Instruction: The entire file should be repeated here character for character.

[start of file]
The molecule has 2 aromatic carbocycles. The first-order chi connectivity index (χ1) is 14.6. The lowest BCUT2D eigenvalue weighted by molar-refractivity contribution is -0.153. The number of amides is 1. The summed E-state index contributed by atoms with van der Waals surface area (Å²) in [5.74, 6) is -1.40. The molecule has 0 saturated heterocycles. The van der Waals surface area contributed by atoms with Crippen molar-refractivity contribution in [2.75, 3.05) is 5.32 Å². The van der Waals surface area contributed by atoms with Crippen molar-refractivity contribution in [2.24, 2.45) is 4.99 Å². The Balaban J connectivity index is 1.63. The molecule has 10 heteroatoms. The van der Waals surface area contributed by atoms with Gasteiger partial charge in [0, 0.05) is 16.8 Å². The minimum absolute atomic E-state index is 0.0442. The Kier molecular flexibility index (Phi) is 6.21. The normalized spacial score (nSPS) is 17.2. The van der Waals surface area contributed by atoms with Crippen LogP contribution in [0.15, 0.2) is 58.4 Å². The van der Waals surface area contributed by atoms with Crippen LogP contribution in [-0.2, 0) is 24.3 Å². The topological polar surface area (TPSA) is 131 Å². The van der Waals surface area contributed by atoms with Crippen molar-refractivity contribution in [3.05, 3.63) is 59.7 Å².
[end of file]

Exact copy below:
The molecule has 2 aromatic carbocycles. The first-order chi connectivity index (χ1) is 14.6. The lowest BCUT2D eigenvalue weighted by molar-refractivity contribution is -0.153. The number of amides is 1. The summed E-state index contributed by atoms with van der Waals surface area (Å²) in [5.74, 6) is -1.40. The molecule has 0 saturated heterocycles. The van der Waals surface area contributed by atoms with Crippen molar-refractivity contribution in [2.75, 3.05) is 5.32 Å². The van der Waals surface area contributed by atoms with Crippen molar-refractivity contribution in [2.24, 2.45) is 4.99 Å². The Balaban J connectivity index is 1.63. The molecule has 10 heteroatoms. The van der Waals surface area contributed by atoms with Gasteiger partial charge in [0, 0.05) is 16.8 Å². The minimum absolute atomic E-state index is 0.0442. The Kier molecular flexibility index (Phi) is 6.21. The normalized spacial score (nSPS) is 17.2. The van der Waals surface area contributed by atoms with Crippen LogP contribution in [0.15, 0.2) is 58.4 Å². The van der Waals surface area contributed by atoms with Crippen LogP contribution in [-0.2, 0) is 24.3 Å². The topological polar surface area (TPSA) is 131 Å². The van der Waals surface area contributed by atoms with Crippen molar-refractivity contribution in [3.05, 3.63) is 59.7 Å².